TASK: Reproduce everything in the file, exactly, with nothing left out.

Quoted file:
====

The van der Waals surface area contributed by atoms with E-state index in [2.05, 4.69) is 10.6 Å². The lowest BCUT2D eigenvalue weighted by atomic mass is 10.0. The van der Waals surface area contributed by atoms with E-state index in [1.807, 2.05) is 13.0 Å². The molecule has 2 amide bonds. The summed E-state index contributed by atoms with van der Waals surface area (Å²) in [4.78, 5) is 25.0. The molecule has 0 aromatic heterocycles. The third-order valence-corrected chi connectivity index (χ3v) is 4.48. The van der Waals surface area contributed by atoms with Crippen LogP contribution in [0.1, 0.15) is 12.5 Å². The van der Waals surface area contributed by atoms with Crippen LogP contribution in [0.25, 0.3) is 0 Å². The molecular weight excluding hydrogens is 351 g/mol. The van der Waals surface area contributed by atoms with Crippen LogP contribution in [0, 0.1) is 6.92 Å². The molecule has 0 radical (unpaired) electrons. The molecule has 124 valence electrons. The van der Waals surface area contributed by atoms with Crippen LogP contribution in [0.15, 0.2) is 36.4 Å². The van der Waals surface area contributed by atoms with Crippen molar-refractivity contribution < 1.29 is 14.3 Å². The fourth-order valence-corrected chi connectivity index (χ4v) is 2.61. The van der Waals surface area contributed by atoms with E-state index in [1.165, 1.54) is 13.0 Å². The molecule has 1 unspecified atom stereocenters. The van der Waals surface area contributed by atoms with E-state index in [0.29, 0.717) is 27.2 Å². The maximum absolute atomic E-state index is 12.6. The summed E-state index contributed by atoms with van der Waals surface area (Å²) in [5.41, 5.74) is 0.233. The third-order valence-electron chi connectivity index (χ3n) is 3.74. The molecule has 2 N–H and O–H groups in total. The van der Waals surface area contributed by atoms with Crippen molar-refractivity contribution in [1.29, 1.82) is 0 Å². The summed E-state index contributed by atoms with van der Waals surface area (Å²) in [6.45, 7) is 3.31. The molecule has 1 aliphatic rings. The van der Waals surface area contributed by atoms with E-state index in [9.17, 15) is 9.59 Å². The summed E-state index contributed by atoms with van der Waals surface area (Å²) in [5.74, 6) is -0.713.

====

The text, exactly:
The van der Waals surface area contributed by atoms with E-state index in [2.05, 4.69) is 10.6 Å². The lowest BCUT2D eigenvalue weighted by atomic mass is 10.0. The van der Waals surface area contributed by atoms with E-state index in [1.807, 2.05) is 13.0 Å². The molecule has 2 amide bonds. The summed E-state index contributed by atoms with van der Waals surface area (Å²) in [4.78, 5) is 25.0. The molecule has 0 aromatic heterocycles. The third-order valence-corrected chi connectivity index (χ3v) is 4.48. The van der Waals surface area contributed by atoms with Crippen LogP contribution in [0.1, 0.15) is 12.5 Å². The van der Waals surface area contributed by atoms with Crippen LogP contribution in [0.25, 0.3) is 0 Å². The molecular weight excluding hydrogens is 351 g/mol. The van der Waals surface area contributed by atoms with Crippen LogP contribution in [0, 0.1) is 6.92 Å². The molecule has 0 radical (unpaired) electrons. The molecule has 124 valence electrons. The van der Waals surface area contributed by atoms with Crippen LogP contribution in [0.15, 0.2) is 36.4 Å². The van der Waals surface area contributed by atoms with Crippen molar-refractivity contribution < 1.29 is 14.3 Å². The fourth-order valence-corrected chi connectivity index (χ4v) is 2.61. The van der Waals surface area contributed by atoms with E-state index in [1.165, 1.54) is 13.0 Å². The molecule has 1 unspecified atom stereocenters. The van der Waals surface area contributed by atoms with E-state index in [0.29, 0.717) is 27.2 Å². The maximum absolute atomic E-state index is 12.6. The summed E-state index contributed by atoms with van der Waals surface area (Å²) in [5.41, 5.74) is 0.233. The third-order valence-electron chi connectivity index (χ3n) is 3.74. The molecule has 2 N–H and O–H groups in total. The van der Waals surface area contributed by atoms with Crippen molar-refractivity contribution in [1.29, 1.82) is 0 Å². The summed E-state index contributed by atoms with van der Waals surface area (Å²) in [6.45, 7) is 3.31. The molecule has 1 aliphatic rings. The van der Waals surface area contributed by atoms with E-state index in [9.17, 15) is 9.59 Å². The summed E-state index contributed by atoms with van der Waals surface area (Å²) in [5.74, 6) is -0.713.